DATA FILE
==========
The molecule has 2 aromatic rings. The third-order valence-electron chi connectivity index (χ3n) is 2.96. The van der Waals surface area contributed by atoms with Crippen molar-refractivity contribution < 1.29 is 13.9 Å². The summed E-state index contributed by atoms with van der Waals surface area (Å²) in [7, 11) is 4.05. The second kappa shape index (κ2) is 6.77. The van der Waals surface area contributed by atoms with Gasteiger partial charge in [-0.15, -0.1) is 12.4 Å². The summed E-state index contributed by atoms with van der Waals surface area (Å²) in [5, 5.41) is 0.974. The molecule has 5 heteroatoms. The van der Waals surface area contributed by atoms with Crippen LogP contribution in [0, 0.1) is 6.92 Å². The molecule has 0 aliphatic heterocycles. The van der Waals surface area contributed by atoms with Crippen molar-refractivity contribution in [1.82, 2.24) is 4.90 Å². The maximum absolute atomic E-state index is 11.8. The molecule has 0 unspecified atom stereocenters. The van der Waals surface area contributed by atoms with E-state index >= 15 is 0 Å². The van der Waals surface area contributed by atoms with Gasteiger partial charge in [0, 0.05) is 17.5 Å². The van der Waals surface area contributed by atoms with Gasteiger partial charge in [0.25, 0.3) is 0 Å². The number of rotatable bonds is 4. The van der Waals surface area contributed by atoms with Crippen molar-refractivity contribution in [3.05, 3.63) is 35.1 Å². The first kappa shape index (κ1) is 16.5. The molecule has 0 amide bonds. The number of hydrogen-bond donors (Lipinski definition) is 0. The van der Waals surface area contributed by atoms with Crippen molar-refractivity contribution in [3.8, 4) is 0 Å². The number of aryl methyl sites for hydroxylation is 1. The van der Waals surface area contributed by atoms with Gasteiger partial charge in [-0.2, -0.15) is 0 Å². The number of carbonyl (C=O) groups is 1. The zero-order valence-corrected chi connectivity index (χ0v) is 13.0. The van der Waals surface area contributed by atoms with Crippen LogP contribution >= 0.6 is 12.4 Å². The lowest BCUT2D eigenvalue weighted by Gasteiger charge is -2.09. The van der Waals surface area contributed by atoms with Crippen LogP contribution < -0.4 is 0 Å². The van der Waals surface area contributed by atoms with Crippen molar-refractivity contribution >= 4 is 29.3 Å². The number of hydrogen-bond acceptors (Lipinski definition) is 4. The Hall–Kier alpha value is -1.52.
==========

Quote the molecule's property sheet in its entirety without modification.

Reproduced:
The molecule has 2 aromatic rings. The third-order valence-electron chi connectivity index (χ3n) is 2.96. The van der Waals surface area contributed by atoms with Crippen molar-refractivity contribution < 1.29 is 13.9 Å². The summed E-state index contributed by atoms with van der Waals surface area (Å²) in [7, 11) is 4.05. The second kappa shape index (κ2) is 6.77. The van der Waals surface area contributed by atoms with Gasteiger partial charge in [-0.15, -0.1) is 12.4 Å². The summed E-state index contributed by atoms with van der Waals surface area (Å²) in [5, 5.41) is 0.974. The molecule has 5 heteroatoms. The van der Waals surface area contributed by atoms with Crippen LogP contribution in [0, 0.1) is 6.92 Å². The molecule has 0 aliphatic heterocycles. The van der Waals surface area contributed by atoms with Crippen molar-refractivity contribution in [1.82, 2.24) is 4.90 Å². The maximum absolute atomic E-state index is 11.8. The molecule has 0 unspecified atom stereocenters. The van der Waals surface area contributed by atoms with E-state index >= 15 is 0 Å². The van der Waals surface area contributed by atoms with Gasteiger partial charge in [0, 0.05) is 17.5 Å². The van der Waals surface area contributed by atoms with Gasteiger partial charge in [0.25, 0.3) is 0 Å². The number of rotatable bonds is 4. The van der Waals surface area contributed by atoms with Crippen molar-refractivity contribution in [3.05, 3.63) is 35.1 Å². The first kappa shape index (κ1) is 16.5. The molecule has 0 amide bonds. The number of hydrogen-bond donors (Lipinski definition) is 0. The van der Waals surface area contributed by atoms with Crippen molar-refractivity contribution in [3.8, 4) is 0 Å². The number of aryl methyl sites for hydroxylation is 1. The van der Waals surface area contributed by atoms with Gasteiger partial charge in [-0.2, -0.15) is 0 Å². The number of carbonyl (C=O) groups is 1. The zero-order valence-corrected chi connectivity index (χ0v) is 13.0. The van der Waals surface area contributed by atoms with Crippen LogP contribution >= 0.6 is 12.4 Å². The lowest BCUT2D eigenvalue weighted by Gasteiger charge is -2.09. The van der Waals surface area contributed by atoms with Crippen LogP contribution < -0.4 is 0 Å². The van der Waals surface area contributed by atoms with Crippen molar-refractivity contribution >= 4 is 29.3 Å². The number of hydrogen-bond acceptors (Lipinski definition) is 4. The Hall–Kier alpha value is -1.52.